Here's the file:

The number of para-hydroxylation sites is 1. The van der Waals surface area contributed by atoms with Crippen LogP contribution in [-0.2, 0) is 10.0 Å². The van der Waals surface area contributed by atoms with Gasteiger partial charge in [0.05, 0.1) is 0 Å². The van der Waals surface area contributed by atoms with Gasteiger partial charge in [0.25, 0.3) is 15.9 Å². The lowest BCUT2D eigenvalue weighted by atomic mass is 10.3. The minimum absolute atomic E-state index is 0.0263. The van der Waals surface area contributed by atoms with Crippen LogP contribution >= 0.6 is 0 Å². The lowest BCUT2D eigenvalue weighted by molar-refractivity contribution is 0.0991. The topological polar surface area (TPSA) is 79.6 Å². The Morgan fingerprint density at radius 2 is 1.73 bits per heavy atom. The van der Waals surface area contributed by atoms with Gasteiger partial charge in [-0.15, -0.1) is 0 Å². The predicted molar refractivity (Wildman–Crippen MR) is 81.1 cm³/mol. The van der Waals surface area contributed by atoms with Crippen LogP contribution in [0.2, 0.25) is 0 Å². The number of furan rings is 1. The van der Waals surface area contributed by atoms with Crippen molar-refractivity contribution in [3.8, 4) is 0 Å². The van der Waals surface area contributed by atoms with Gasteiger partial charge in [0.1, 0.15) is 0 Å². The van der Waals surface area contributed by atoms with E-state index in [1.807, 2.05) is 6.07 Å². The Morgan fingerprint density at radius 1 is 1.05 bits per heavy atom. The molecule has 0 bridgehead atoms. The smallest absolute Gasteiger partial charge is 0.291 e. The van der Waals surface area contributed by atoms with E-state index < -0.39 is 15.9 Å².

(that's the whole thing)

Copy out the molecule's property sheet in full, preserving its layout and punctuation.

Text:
The number of para-hydroxylation sites is 1. The van der Waals surface area contributed by atoms with Crippen LogP contribution in [-0.2, 0) is 10.0 Å². The van der Waals surface area contributed by atoms with Gasteiger partial charge in [0.05, 0.1) is 0 Å². The van der Waals surface area contributed by atoms with Gasteiger partial charge in [0.25, 0.3) is 15.9 Å². The lowest BCUT2D eigenvalue weighted by atomic mass is 10.3. The minimum absolute atomic E-state index is 0.0263. The van der Waals surface area contributed by atoms with Crippen LogP contribution >= 0.6 is 0 Å². The lowest BCUT2D eigenvalue weighted by molar-refractivity contribution is 0.0991. The topological polar surface area (TPSA) is 79.6 Å². The Morgan fingerprint density at radius 2 is 1.73 bits per heavy atom. The van der Waals surface area contributed by atoms with Gasteiger partial charge in [-0.15, -0.1) is 0 Å². The predicted molar refractivity (Wildman–Crippen MR) is 81.1 cm³/mol. The van der Waals surface area contributed by atoms with Crippen LogP contribution in [0.2, 0.25) is 0 Å². The number of furan rings is 1. The van der Waals surface area contributed by atoms with Crippen molar-refractivity contribution in [3.8, 4) is 0 Å². The van der Waals surface area contributed by atoms with Gasteiger partial charge in [0.1, 0.15) is 0 Å². The van der Waals surface area contributed by atoms with E-state index in [1.807, 2.05) is 6.07 Å². The Morgan fingerprint density at radius 1 is 1.05 bits per heavy atom. The molecule has 0 bridgehead atoms. The smallest absolute Gasteiger partial charge is 0.291 e. The van der Waals surface area contributed by atoms with E-state index < -0.39 is 15.9 Å².